Have there been any barriers you've experienced? Or if you still do experience just in general as being a female DJ?

I get asked this a lot and there's nothing that ever really comes to mind out the gate. I will say that I've definitely encountered things like, you know, me, trying to get opportunities for myself and going to network and putting myself out there and speaking to men in the industry and them having a completely different agenda. But I mean that that can happen when you go to the grocery store or anywhere.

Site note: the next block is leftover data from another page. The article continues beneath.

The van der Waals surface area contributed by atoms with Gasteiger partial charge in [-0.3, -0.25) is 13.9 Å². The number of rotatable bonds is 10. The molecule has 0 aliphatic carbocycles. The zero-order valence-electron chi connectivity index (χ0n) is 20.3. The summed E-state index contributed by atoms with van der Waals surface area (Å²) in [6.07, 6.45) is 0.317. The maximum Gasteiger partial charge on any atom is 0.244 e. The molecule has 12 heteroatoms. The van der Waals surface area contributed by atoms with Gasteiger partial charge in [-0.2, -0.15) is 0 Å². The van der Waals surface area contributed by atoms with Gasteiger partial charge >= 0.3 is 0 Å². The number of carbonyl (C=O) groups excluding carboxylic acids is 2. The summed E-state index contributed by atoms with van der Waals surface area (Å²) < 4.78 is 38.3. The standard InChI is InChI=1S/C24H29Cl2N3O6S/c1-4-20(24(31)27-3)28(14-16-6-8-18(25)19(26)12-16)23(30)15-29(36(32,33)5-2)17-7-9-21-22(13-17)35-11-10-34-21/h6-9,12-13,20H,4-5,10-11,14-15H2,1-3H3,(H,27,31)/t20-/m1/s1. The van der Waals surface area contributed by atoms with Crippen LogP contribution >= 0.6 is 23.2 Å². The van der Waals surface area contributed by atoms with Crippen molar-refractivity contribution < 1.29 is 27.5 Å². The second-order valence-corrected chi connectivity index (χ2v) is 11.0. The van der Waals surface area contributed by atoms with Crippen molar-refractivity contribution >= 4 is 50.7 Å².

How would you define the job and describe the influence of the DJ?

I would say it is a lot more than pressing buttons. I actually saw a tweet today. One of my friends who's a DJ, DJ Hella Yella, he's from Austin. He actually was one of the first people to ever put me on a South by Southwest show. I can honestly say, South by Southwest has literally defied my career. So shout out to Hella Yella.But basically, it was a tweet that said, “ DJs have to do so much more than just show up to a party and play music.